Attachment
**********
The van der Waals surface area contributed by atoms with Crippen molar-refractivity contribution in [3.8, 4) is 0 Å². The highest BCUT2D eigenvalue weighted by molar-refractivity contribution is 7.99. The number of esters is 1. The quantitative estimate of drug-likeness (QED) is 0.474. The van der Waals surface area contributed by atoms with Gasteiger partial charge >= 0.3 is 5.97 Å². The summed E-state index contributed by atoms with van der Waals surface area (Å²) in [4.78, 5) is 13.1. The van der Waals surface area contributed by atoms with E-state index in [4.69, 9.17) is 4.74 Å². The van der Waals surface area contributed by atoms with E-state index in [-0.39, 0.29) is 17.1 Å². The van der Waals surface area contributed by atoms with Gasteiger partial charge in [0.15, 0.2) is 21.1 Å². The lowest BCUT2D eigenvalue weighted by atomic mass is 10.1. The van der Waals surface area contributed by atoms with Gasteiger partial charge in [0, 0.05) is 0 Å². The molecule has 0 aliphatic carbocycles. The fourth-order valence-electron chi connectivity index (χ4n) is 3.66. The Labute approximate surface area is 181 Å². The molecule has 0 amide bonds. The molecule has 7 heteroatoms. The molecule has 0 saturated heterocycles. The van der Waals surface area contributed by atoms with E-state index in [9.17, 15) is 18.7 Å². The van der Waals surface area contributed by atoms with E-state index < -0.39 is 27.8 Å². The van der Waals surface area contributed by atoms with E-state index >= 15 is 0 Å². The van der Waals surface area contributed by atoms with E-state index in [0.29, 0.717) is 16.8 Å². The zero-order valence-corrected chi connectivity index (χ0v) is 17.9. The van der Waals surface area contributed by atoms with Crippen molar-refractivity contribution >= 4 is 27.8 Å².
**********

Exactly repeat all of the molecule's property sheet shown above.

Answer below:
The van der Waals surface area contributed by atoms with Crippen molar-refractivity contribution in [3.8, 4) is 0 Å². The highest BCUT2D eigenvalue weighted by molar-refractivity contribution is 7.99. The number of esters is 1. The quantitative estimate of drug-likeness (QED) is 0.474. The van der Waals surface area contributed by atoms with Gasteiger partial charge >= 0.3 is 5.97 Å². The summed E-state index contributed by atoms with van der Waals surface area (Å²) in [4.78, 5) is 13.1. The van der Waals surface area contributed by atoms with E-state index in [4.69, 9.17) is 4.74 Å². The van der Waals surface area contributed by atoms with E-state index in [-0.39, 0.29) is 17.1 Å². The van der Waals surface area contributed by atoms with Gasteiger partial charge in [0.15, 0.2) is 21.1 Å². The lowest BCUT2D eigenvalue weighted by atomic mass is 10.1. The van der Waals surface area contributed by atoms with Gasteiger partial charge in [0, 0.05) is 0 Å². The molecule has 0 aliphatic carbocycles. The fourth-order valence-electron chi connectivity index (χ4n) is 3.66. The Labute approximate surface area is 181 Å². The molecule has 0 amide bonds. The molecule has 7 heteroatoms. The molecule has 0 saturated heterocycles. The van der Waals surface area contributed by atoms with E-state index in [9.17, 15) is 18.7 Å². The van der Waals surface area contributed by atoms with E-state index < -0.39 is 27.8 Å². The van der Waals surface area contributed by atoms with E-state index >= 15 is 0 Å². The van der Waals surface area contributed by atoms with E-state index in [0.29, 0.717) is 16.8 Å². The zero-order valence-corrected chi connectivity index (χ0v) is 17.9. The van der Waals surface area contributed by atoms with Crippen molar-refractivity contribution >= 4 is 27.8 Å².